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Periodical article Periodical article Leiden University catalogue Leiden University catalogue WorldCat catalogue WorldCat
Title:Uncivil States and Civil Societies: How Illusion Became Reality
Author:Lemarchand, RenéISNI
Periodical:Journal of Modern African Studies
Geographic term:Africa
Subjects:political systems
Politics and Government
External link:https://www.jstor.org/stable/161188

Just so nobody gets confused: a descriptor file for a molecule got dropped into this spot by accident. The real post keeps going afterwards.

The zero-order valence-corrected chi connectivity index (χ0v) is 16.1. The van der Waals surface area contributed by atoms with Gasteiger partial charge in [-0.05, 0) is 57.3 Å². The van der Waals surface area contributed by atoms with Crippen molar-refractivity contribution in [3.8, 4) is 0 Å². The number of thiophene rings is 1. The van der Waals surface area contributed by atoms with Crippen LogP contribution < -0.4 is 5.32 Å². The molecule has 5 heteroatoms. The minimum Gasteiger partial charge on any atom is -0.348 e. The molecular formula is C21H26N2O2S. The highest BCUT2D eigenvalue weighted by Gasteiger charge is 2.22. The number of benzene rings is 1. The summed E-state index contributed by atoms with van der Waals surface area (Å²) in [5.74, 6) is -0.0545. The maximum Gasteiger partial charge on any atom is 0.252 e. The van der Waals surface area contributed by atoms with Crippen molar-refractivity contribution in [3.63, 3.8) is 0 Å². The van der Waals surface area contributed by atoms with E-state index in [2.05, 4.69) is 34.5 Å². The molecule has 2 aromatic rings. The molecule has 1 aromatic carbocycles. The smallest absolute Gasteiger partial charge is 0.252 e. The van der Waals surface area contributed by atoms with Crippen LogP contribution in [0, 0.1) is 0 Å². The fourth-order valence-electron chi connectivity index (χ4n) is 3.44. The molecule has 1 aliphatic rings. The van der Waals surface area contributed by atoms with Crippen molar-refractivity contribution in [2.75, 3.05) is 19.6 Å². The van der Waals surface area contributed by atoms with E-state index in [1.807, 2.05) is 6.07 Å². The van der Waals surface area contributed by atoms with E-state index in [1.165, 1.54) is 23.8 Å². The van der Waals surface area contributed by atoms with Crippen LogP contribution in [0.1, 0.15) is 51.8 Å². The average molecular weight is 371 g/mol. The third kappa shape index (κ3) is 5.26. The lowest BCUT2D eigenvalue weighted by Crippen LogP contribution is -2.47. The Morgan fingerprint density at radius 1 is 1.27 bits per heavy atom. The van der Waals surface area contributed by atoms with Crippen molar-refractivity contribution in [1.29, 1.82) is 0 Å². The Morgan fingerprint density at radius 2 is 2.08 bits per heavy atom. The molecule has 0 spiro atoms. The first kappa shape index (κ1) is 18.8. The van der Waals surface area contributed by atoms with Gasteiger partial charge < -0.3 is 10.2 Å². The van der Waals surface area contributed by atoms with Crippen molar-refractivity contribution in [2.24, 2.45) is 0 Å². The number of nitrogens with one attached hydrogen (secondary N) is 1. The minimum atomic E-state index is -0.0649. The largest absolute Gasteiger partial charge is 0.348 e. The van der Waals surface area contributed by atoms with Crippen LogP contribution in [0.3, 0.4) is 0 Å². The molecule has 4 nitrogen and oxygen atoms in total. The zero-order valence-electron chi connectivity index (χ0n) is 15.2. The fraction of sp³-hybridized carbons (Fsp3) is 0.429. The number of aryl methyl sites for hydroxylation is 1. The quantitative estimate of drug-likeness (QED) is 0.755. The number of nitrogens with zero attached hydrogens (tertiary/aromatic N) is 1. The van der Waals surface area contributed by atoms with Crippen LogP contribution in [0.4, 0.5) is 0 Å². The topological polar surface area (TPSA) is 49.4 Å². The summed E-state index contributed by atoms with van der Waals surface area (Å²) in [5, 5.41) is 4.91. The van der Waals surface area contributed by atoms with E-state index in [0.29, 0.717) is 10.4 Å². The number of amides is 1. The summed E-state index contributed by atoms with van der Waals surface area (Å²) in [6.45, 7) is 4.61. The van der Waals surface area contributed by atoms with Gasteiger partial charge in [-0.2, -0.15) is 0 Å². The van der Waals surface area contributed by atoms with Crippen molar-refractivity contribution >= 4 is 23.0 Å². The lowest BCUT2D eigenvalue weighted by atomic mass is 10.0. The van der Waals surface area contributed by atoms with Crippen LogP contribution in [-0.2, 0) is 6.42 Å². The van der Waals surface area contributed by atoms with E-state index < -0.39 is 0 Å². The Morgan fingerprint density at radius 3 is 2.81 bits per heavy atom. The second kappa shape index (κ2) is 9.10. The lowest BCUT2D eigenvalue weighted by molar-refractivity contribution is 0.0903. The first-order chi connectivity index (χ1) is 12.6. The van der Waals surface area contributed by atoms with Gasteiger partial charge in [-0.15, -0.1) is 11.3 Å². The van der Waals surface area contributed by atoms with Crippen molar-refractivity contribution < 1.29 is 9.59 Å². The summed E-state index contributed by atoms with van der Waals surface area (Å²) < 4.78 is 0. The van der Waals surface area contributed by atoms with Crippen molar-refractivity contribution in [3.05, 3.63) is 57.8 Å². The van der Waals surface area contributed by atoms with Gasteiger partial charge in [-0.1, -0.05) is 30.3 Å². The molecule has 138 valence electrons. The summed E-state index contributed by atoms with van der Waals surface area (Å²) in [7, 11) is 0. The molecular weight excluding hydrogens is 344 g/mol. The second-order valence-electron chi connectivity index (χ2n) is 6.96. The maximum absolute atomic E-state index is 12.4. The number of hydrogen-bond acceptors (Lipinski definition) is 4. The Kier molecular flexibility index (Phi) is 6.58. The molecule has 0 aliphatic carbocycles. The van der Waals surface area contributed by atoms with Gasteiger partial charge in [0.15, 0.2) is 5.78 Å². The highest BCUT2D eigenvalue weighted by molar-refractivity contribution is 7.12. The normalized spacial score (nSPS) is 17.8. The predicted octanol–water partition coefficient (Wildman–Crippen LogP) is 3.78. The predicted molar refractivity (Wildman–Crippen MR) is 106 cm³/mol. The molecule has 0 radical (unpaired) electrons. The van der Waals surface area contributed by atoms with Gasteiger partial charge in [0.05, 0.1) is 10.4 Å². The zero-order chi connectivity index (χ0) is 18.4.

Abstract:Through what specific historic structures and processes does the State manifest itself, and what are the consequences for an understanding of the dynamics of State-society interactions in contemporary Africa? How is the State perceived by members of the civil society? What are the constituent elements of the latter? And what does it all mean from the standpoint of 'governance'? In seeking tentative answers to these questions, the author first discusses the illusion of the State as a distinctive structure standing apart from society. Then he examines patterns of State formation and transformation, distinguishing the following types of polity: ethnic or ethno-regional hegemonies; 'totalizing' polities; neopatrimonial rulerships; factionalized State systems; and liberalized/transitional polities. Finally, he analyses A. Hirschman's classic options 'exit' and 'voice', which constitute the basic choices through which civil societies are trying to come to terms with the State. He argues that in the past the absence of 'voice' made 'exit' the only viable option; yet the first remains exceedingly problematic. What limits the prospects for 'voice' is that 'exit' has been consistently practised in the past as a means of evading State constraints. The escape routes may be material or spiritual, formal or informal, violent or peaceful, yet they all provide critically important avenues of survival. Notes, ref.